— Louis Witter (@LouisWitter) December 29, 2020
At the time of the decision, the judge considered that „the claimants had not reported any new evacuation interventions in progress or to come, which they would consider attending, and that it was indicated in the defense by the representatives of the prefectures of the Nord and Pas-de-Calais that the evacuations had been completed„. This was a way of not answering the basic question about the impediment to freedom of information, when on December 29th, Louis Witter had published photos showing security teams lacerating the tents of migrants with knives on the morning of an evacuation on his social media platform.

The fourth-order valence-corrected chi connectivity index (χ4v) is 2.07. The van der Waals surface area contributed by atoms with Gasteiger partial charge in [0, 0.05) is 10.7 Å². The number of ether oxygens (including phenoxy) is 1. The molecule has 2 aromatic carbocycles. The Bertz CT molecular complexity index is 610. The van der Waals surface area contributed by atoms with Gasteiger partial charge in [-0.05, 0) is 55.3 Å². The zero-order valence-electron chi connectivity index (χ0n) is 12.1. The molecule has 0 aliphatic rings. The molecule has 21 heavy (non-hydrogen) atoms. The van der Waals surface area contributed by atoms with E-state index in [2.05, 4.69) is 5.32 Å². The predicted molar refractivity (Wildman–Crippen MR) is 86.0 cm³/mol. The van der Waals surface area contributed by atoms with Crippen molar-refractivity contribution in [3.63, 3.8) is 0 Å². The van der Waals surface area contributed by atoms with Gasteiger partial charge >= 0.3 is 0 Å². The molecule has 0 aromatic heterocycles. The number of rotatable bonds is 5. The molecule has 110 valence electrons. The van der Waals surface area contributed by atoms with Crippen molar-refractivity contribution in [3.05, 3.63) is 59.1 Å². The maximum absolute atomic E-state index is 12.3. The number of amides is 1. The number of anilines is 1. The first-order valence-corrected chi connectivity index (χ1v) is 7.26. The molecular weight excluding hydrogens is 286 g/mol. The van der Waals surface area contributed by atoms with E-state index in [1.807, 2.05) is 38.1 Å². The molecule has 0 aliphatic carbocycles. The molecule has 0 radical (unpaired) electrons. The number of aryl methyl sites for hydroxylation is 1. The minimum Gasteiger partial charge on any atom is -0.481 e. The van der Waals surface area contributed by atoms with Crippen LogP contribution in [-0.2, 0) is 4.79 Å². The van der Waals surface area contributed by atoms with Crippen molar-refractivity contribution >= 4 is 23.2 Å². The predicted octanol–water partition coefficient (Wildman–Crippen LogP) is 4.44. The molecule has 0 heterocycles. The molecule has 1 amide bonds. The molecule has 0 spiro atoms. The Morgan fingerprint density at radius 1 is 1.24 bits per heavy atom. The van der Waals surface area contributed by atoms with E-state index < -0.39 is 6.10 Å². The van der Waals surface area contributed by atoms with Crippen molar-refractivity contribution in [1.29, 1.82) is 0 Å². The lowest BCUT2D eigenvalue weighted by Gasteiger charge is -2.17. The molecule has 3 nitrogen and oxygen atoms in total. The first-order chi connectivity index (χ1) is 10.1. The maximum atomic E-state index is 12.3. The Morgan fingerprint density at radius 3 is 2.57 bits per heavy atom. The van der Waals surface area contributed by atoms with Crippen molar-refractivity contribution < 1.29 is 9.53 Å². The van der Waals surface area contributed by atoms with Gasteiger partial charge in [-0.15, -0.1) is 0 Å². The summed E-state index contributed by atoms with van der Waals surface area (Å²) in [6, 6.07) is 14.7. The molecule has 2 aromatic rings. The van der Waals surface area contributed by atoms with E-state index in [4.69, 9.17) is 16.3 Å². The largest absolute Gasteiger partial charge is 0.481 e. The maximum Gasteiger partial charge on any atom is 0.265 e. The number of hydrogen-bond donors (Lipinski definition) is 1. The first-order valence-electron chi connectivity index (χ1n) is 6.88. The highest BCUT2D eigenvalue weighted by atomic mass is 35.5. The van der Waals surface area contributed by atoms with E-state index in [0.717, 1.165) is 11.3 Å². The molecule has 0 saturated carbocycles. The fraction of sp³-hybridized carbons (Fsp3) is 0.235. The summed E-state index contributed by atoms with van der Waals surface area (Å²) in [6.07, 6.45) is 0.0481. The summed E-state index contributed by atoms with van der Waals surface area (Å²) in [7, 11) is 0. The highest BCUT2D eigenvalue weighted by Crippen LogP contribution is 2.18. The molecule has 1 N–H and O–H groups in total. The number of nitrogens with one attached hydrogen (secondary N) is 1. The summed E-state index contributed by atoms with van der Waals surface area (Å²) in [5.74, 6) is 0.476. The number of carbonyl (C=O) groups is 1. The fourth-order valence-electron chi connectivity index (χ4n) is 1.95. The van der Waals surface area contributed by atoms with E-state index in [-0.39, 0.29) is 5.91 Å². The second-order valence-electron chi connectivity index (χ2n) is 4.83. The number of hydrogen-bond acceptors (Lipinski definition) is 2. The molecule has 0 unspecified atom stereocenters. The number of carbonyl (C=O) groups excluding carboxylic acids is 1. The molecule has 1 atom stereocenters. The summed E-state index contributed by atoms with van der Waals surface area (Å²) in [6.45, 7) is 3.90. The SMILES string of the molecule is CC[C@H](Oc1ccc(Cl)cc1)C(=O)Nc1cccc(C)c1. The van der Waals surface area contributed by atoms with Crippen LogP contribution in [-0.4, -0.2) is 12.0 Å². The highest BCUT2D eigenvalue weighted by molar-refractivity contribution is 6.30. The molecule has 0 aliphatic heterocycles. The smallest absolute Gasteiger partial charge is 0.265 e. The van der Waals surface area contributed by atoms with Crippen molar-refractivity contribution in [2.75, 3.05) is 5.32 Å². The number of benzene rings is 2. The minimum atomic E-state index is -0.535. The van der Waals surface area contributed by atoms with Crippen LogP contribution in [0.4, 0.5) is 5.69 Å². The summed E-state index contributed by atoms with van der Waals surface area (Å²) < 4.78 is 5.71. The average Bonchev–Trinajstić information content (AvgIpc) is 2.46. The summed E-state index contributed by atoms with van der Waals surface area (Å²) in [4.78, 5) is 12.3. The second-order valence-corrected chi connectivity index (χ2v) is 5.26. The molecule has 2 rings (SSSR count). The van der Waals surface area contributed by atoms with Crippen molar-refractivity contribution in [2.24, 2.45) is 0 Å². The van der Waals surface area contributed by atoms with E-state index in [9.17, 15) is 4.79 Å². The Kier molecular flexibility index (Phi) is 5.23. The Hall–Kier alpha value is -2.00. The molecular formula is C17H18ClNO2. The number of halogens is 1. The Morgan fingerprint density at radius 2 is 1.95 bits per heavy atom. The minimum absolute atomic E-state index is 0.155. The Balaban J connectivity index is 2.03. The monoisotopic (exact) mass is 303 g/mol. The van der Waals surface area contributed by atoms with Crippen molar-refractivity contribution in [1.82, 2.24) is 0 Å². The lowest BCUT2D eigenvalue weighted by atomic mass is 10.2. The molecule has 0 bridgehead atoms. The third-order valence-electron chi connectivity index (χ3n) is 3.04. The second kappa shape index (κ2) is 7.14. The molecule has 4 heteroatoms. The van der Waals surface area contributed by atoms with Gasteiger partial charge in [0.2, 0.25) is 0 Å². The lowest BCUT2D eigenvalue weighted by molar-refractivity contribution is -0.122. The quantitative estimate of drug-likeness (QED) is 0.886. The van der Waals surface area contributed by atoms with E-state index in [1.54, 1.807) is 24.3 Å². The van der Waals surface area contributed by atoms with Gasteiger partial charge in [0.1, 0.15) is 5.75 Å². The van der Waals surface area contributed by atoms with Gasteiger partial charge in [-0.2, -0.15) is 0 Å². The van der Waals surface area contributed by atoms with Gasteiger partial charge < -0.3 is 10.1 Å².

In a context of authoritarian drift
At the same time, concern is growing in France about the „Global Security“ Law and its infamous Article 24. This foresees one year in prison and a 45,000 euro fine for „disseminating the image of the face or any other element of identification“ of a police officer or gendarme on duty when it aims to „harm their physical or psychological integrity„. The Council of Europe called on the Senate to amend the text, considering that the law „infringes on freedom of expression“ while the United Nations, seized by the League of Human Rights, called on France to review its copy. In the meantime, the French continue to mobilize in a climate of increasingly violent demonstrations. The last mobilization was held on Saturday, January 30th.